I was 12 or 13 years old the year I received a guitar for Christmas. Without question, it was one of my favorite gifts ever and definitely has been the longest-lasting gift of my life. I played it as a teenager and took it with me to college. As I write this, almost 50 years later, it is sitting in my downstairs hall closet still in pretty good shape. I even get it out and play a chord or two every few years.
Part of what made this gift such a delight was that it was a complete surprise—until right before Christmas, that is. I don’t know if I ever told my mother this, but a few days before Christmas I pulled out the box of wrapping supplies to wrap a gift of my own and found my mother’s list of gifts for us kids. There it was: Eileen—guitar. I was thrilled and disappointed at the same time; thrilled at the prospect of having a guitar but really quite disappointed that I wouldn’t have the fun of being surprised on Christmas morning. Instead, I would have to fake my surprise and excitement.
I’ve been thinking about this whole idea of the surprises in our lives since I came across this passage in a book I was reading: “Not all is certainty in our world . . . . If it were, there’d be no opportunity for faith, and then it would be a very dull existence.” (Britain, Kristen, The High King’s Tomb, p. 394)
I’ve spent a lot of time thinking about this because not all of our surprises are happy ones. What would my life have been like if I had known the ups and downs I would experience? What if I had known beforehand that I was going to have to travel through the abyss of despair—and there was nothing I could do to stop it? I wish I could say I would have lived my life one day at time, enjoying the good moments and not worrying about something I had no control over. Unfortunately, I’m pretty sure that’s not what would have happened. Instead, I would have been terrified of life, worrying about every little thing that might have indicated I was sliding down that slippery slope.
Then there are those difficult things that, had we known about beforehand, could have been avoided, such as my dad’s falling down the stairs and suffering a traumatic brain injury. If I had had the power to prevent that incident would I have done so? Probably. But, more importantly, should I have done so if I could? Probably not.
This question has caused me to consider what my life would be like right now if Dad hadn’t fallen. Obviously, we would still have Dad here to be with us, particularly with Mom, although we wouldn’t have known what a gift his presence was because we wouldn’t have undergone life without him. But there are some very precious things we wouldn’t have learned if this circumstances had not come into our lives.
If Dad hadn’t suffered the brain injury and the dementia which followed, we would not have had the opportunity of seeing the Lord’s hand bearing us up in this trial. As we traveled through completely unfamiliar territory, time after time people who had the resources to help us were brought to our doorstep. (When I told one doctor he was an answer to our prayers, he replied, “You must be praying to the wrong god!”) This experience strengthened my faith in God’s interest and action in the details of our lives.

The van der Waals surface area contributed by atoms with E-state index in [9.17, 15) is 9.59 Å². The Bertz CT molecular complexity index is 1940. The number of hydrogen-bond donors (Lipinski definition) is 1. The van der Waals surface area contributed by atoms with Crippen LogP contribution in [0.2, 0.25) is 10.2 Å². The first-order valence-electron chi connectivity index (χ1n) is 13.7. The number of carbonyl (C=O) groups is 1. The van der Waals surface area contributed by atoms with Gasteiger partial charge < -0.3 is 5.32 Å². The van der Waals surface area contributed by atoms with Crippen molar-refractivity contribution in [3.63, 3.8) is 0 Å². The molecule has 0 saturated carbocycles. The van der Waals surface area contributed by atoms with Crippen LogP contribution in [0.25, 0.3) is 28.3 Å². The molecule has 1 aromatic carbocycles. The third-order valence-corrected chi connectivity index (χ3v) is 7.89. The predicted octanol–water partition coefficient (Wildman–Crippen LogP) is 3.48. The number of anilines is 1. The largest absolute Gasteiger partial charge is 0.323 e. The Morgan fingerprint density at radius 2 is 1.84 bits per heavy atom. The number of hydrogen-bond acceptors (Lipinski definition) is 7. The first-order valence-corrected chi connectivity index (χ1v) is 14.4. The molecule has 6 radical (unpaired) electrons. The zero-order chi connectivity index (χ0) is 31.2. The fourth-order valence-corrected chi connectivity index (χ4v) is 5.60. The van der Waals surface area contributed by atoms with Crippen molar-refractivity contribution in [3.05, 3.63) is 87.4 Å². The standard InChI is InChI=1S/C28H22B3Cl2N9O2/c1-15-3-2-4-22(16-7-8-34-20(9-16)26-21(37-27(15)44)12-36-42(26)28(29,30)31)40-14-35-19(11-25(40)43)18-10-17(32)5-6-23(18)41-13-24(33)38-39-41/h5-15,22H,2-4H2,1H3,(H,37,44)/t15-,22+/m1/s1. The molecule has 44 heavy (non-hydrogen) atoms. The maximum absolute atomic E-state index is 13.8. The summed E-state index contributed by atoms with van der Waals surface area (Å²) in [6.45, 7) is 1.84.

We would not have had the joy of learning charity, of loving for love’s sake and not for any reciprocal response. Saying “Love you” was one of the last interactive abilities Dad lost. Coming from him in his limited capacity to relate to others, those two little words took on a celestial connotation. However, there were many, many times when he didn’t love us; in fact sometimes he was downright mean. We loved him, and told him so, anyway.
We wouldn’t have had the privilege of taking care of him. I absolute cherish the hour and a half it took me to feed Dad his lunch one day. For some reason, he was more aware that day and remembered that he had worked with wood. Even though it was incredibly difficult to see my dad in his debilitated state—I always stopped to buy chocolate after I had been to see him—when we were taking care of him we were blessed to have been on the errand of angels.
It may seem strange to say this, but I believe this great trial was a privilege and a blessing for my dad, as well. Looking back, we can see that Dad was showing signs of dementia even before the fall. Knowing he was losing his cognitive faculties would have been my dad’s worst nightmare come to life, but because of the brain injury, he was never aware that was happening to him.
A couple of weeks after the fall, I was with Dad in the hospital and talking of spiritual things. He was completely present with me for 10 or 15 minutes, and during that time he told me, “I talked to the Lord and he said he has a mission for me. Plumb scares me to death.” I believe the greatest blessing for my Dad in all of this was his opportunity to sacrifice his own physical, mental, and emotional well-being so his family could grow and progress.
To be completely honest, even knowing the great blessings that would come to us because of this trial, I’m not sure I could have let the fall happen if I had had the power to stop it. I think that’s one of the reasons the Lord doesn’t tell us the details of our future. How many blessings would we deny ourselves and others by taking away the hard things in our lives?
Living well in uncertainty requires that we have faith, particularly faith that whatever circumstances God brings or allows into our lives are the things that will bring us the greatest blessings, even if we can’t see it for the moment. Truly, the surprises of our lives, both happy and hard, are among the best gifts God has to give.
Image copyright: <a href=’http://www.123rf.com/profile_subbotina’> / 123RF Stock Photo</a>